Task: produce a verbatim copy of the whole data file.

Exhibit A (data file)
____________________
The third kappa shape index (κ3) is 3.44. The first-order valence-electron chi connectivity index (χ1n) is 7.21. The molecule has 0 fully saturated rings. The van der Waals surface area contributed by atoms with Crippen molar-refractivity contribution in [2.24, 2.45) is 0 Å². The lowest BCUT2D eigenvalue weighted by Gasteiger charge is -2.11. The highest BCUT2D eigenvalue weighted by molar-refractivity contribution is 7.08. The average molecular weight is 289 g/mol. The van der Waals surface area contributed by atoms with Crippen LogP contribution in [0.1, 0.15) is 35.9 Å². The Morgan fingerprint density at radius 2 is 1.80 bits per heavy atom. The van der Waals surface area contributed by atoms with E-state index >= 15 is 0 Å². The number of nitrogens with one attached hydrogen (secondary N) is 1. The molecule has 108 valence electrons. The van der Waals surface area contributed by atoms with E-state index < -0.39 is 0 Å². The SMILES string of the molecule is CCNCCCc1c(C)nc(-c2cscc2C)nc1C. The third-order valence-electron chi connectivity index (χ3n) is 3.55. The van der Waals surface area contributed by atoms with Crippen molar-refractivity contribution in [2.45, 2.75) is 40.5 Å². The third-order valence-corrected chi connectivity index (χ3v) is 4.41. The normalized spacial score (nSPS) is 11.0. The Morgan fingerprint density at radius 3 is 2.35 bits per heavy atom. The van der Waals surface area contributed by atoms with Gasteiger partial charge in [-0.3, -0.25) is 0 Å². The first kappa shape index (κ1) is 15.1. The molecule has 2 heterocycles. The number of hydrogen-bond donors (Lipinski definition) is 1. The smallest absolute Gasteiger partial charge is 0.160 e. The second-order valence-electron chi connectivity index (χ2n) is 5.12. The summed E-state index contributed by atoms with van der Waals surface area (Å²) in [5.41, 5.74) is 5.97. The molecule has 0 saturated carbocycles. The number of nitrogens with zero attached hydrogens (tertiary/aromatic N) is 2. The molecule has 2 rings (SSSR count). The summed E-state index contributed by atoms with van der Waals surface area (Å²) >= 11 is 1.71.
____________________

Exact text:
The third kappa shape index (κ3) is 3.44. The first-order valence-electron chi connectivity index (χ1n) is 7.21. The molecule has 0 fully saturated rings. The van der Waals surface area contributed by atoms with Crippen molar-refractivity contribution in [2.24, 2.45) is 0 Å². The lowest BCUT2D eigenvalue weighted by Gasteiger charge is -2.11. The highest BCUT2D eigenvalue weighted by molar-refractivity contribution is 7.08. The average molecular weight is 289 g/mol. The van der Waals surface area contributed by atoms with Crippen LogP contribution in [0.1, 0.15) is 35.9 Å². The Morgan fingerprint density at radius 2 is 1.80 bits per heavy atom. The van der Waals surface area contributed by atoms with E-state index >= 15 is 0 Å². The number of nitrogens with one attached hydrogen (secondary N) is 1. The molecule has 108 valence electrons. The van der Waals surface area contributed by atoms with E-state index < -0.39 is 0 Å². The SMILES string of the molecule is CCNCCCc1c(C)nc(-c2cscc2C)nc1C. The third-order valence-electron chi connectivity index (χ3n) is 3.55. The van der Waals surface area contributed by atoms with Crippen molar-refractivity contribution in [2.45, 2.75) is 40.5 Å². The third-order valence-corrected chi connectivity index (χ3v) is 4.41. The normalized spacial score (nSPS) is 11.0. The Morgan fingerprint density at radius 3 is 2.35 bits per heavy atom. The van der Waals surface area contributed by atoms with Gasteiger partial charge in [-0.3, -0.25) is 0 Å². The first kappa shape index (κ1) is 15.1. The molecule has 2 heterocycles. The number of hydrogen-bond donors (Lipinski definition) is 1. The smallest absolute Gasteiger partial charge is 0.160 e. The second-order valence-electron chi connectivity index (χ2n) is 5.12. The summed E-state index contributed by atoms with van der Waals surface area (Å²) in [5.41, 5.74) is 5.97. The molecule has 0 saturated carbocycles. The number of nitrogens with zero attached hydrogens (tertiary/aromatic N) is 2. The molecule has 2 rings (SSSR count). The summed E-state index contributed by atoms with van der Waals surface area (Å²) >= 11 is 1.71.